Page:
Stockholm (HedgeNordic) – Legendary hedge fund manager Paul Tudor Jones, widely known for calling the October 1987 crash, shared his market views in a rare interview with Goldman Sachs last week.
Jones blasted President Donald Trump´s corporate tax cut and Congress’ recent budget spending bill.
“We’re in the third-longest economic expansion in history. Yet we have somehow managed to pass a tax cut and a spending bill, which together will give us a budget deficit of 5% of GDP – unprecedented in peace time outside of recessions… I think the recent tax cuts and spending increases are something we will all look back on and regret”, he was quoted as saying by CNBC.
Jones’ view is that we are setting the stage for accelareting inflation as a result of these stimulative measures.
“This reminds me of the late 1960s when we experimented with low rates and fiscal stimulus to keep the economy at full employment and fund the Vietnam war. Today we don´t have a recession let alone a war. We are setting the stage for accelerating inflation, just as we did in the late 60s.”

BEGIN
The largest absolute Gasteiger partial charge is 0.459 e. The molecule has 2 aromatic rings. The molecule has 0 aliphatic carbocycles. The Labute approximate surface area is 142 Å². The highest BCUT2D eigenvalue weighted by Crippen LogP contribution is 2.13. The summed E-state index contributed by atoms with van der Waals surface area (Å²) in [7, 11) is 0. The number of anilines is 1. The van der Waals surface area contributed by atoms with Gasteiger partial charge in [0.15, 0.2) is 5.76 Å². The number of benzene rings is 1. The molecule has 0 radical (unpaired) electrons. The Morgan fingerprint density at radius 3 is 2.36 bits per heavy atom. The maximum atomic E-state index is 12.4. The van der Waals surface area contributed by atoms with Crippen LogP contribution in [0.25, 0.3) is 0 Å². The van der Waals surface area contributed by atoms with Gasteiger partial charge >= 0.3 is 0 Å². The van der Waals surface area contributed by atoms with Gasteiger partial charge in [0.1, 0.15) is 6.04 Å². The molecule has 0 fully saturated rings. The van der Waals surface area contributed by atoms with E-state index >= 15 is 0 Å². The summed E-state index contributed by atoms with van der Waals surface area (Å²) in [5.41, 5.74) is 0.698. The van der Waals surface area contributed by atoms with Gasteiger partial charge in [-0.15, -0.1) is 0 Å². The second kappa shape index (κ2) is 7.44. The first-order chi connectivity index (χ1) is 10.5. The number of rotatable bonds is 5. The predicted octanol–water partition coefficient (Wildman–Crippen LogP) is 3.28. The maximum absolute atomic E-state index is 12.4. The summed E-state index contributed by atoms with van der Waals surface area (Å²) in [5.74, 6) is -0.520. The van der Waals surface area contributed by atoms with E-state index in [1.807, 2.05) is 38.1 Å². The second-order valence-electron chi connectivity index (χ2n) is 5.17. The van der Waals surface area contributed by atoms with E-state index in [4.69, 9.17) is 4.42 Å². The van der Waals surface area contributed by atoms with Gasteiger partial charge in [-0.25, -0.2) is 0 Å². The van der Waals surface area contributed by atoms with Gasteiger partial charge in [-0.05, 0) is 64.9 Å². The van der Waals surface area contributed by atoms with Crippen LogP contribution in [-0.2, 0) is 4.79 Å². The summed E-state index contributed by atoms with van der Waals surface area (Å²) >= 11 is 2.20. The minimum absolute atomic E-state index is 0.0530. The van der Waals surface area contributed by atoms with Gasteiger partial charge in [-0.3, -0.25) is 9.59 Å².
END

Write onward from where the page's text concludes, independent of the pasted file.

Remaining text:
With regards to interest rate markets, Jones said that bonds are “the most expensive they’ve ever been by virtually any metric” and called them “overvalued” and “over-owned”. He sees US 10-year treasuries rising to 3,75% and 30-years to 4.5%, by year end, and refers to these targets as “conservative”.
Regarding the current low interest rate environment he says:
“Sitting where we are today, this grand experiment with negative real rates might seem successful: We have the strongest economy in 40 years, at full employment. The mood is euphoric. But it is unsustainable and comes with costs such as bubbles in stocks and credit. Navigating these bubbles will be one of the most difficult jobs any Fed chair has ever faced.”
The legendary investor recommend investors to stay in cash or buy commodities and “hard assets”.
“I want to own commodities, hard assets, and cash. When would I want to buy stocks? When the deficit is 2% not 5%, and when real short-term rates are 100 bp, not negative. With rates so low, you can´t trust asset prices today.”
Picture source (C): Eduardo Munoz, Reuters